Stories of a New York City Hospital Midwife
Pregnancy can be a time of infinite possibilities. A woman may do things for the baby she carries that she could not do for herself, end bad habits or patterns, reach higher to be her best self. When a baby is born so is a new mother. The gift I want to give her is awareness of her own strength and capabilities…
A big part of a midwife’s job is encouraging a woman to ask questions and express her fears. You can’t answer questions if your attitude prevents patients from asking them in the first place. Stop writing in the chart, stop looking at the computer, turn your full attention to everything a woman says – with words or body language. Listen as if there is all the time in the world for her questions, no matter how many other patients are waiting to be seen. Strive to understand what her question really is about. Thank her for asking questions. Point out that her observations and inquiries help you take better care of her and the baby. Show that she is getting ready to be a good mother by being tuned into and aware of what is going on with her body and her child. Reassure her if a strange or unexpected aspect of pregnancy is normal – but emphasize that she should never hesitate to ask if anything concerns her. Always remain on high alert for the most subtle signs of a problem. And listen to your own intuition when something just does not feel right.
observations: I recently did a post on Michael Chabon’s novel Telegraph Avenue – a book that features midwives and childbirth prominently. Blogfriend and regular commentator KathyD mentioned that a friend of hers, a retired midwife, had written a book about her real-life experiences in New York hospitals:
It's gritty, down to earth, nothing glossed over, and deals with the real problems mothers and midwives face in our city….Her book is being read by midwifery students and other students, as well as by experienced midwives to excellent reviews.That sounded very interesting, so I downloaded it to my Kindle. (It’s available here.) And it’s an excellent book – a straightforward look at one woman’s career delivering babies, and the women she served. She had a passion for her calling, she took the needs of her patients and the demands of her job very seriously indeed, and she sounds exactly the woman you’d want at your side in labour.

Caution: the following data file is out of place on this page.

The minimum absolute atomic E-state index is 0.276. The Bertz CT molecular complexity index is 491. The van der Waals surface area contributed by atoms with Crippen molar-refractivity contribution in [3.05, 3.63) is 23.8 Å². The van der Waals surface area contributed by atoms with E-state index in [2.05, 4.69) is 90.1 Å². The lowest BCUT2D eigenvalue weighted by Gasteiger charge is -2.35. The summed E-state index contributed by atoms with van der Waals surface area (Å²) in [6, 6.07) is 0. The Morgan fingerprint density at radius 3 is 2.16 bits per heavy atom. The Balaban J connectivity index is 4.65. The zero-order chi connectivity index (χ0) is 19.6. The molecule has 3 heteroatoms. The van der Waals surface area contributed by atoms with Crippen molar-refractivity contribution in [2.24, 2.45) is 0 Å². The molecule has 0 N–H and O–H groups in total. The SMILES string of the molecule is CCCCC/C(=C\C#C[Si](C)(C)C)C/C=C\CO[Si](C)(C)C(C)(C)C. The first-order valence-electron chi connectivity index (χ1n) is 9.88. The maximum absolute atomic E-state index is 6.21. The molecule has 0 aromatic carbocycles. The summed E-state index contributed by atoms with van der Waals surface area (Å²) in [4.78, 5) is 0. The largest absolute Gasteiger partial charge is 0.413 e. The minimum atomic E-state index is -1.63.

The book outlines her different jobs, and then gives a series of anecdotes from each clinic, short powerful stories of women having their babies in every imaginable circumstance. It’s very real and authentic, and her voice comes through clearly. She is honest - quite often she says ‘I don’t remember exactly what happened then’ or that she doesn’t know how a certain case of patient ended up. But that gives you more faith in her – so many writers would have tidied up the anecdotes, made themselves ‘remember’ a few more helpful details. This has not been polished or over-edited: reading it is like hearing a friend chat to you, telling you stories about her day.
She tells about working on a project trying to prevent the transfer of the HIV virus to babies in the womb, and how she accidentally almost infected herself. She discusses caesarean births, and whether there are too many of them –in regard to a woman who was told she had a ‘small pelvis’
It made me angry that women were told such lies about their bodies; and even sadder that they believed these untruths.She scarcely mentions getting paid for doing her job, but you know two things: 1) whatever it was it should have been doubled, but 2) you cannot buy that kind of care and attention – the people who do it right don’t do it for the money.
Ellen Cohen comes over as a warm and lovely person. I’m glad Kathy D introduced me to her, and I love the idea of her book being read by trainee midwives – I can’t imagine a better text for them.
And I couldn’t find a better picture than the cover of the book.
Jennifer Worth's memoirs of similar work in the 1950s, Call the Midwife, gave us an early blog entry (three years ago) - the book became the basis for a very successful TV series.